The Institue For Indology building in Ahmedabad is one of Balkrishna Doshi's first public buildings as a solo artist outside of Le Corbusier's office.
The peripheral ambulatory/shade zone is typologically Indian. It can also be thought of, here, as a kind of thickening of the brise-soleil into occupiable space. But at that point we're chasing ourselves in circles - wasn't the brise-soleil itself in some sense inspired by these kinds of interstitial spaces sheltered behind screens. The composition, meanwhile, is quite familiar - this is a near cousin to the elevation of the unbuilt Governor's Mansion for Chandigarh.
Of course, since Doshi was in the office for that project, it's again hard to say where exactly the idea originated.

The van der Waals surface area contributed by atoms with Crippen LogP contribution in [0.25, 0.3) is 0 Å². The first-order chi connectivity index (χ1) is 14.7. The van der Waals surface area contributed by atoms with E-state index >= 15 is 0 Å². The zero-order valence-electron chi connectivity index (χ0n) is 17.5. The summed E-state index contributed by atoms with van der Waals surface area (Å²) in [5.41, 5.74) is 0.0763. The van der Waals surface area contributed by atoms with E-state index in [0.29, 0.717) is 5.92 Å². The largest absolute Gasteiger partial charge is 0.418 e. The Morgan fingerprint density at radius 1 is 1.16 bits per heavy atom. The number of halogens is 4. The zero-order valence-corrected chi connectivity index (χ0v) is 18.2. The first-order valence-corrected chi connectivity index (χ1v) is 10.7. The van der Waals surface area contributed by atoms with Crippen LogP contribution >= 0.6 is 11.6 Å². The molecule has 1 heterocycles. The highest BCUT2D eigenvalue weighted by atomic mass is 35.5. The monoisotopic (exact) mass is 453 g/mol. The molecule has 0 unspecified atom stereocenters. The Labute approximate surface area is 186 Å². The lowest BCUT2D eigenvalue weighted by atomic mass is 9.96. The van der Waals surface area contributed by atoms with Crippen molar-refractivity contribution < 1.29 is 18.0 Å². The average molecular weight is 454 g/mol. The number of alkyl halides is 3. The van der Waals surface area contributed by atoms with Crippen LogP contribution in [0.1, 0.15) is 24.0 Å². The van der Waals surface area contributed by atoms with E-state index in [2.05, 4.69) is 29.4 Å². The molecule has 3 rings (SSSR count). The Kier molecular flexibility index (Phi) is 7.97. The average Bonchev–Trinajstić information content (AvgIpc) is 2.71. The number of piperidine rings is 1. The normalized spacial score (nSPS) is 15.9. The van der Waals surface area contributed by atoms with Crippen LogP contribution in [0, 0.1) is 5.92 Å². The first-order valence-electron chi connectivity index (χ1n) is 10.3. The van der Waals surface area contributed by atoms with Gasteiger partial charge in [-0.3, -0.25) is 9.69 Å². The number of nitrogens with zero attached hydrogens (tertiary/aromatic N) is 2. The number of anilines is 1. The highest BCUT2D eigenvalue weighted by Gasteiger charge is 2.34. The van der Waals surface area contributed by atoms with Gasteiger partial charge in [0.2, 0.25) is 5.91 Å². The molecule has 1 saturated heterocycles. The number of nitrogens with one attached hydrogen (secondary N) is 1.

To preserve the rare manuscripts and their dissemination the architect proposed a well-lighted and ventilated, half-buried basement, orientated to the north-south axis. The raised floor is provided for administration and the first floor, a conference hall with peripheral balconies.
The incorporation of these solutions in a reinforced concrete form gave the institute building the form of a ship, and the detailing of that of a wooden haveli.
The architect considered lighting, temperature and humidity levels to preserve the ancient artefacts stored inside.
The design was inspired in part by Kurashiki Town Hall project, by 1987 Pritzker Laureate Kenzo Tange.
*Information and Image Courtesy: sangath.org
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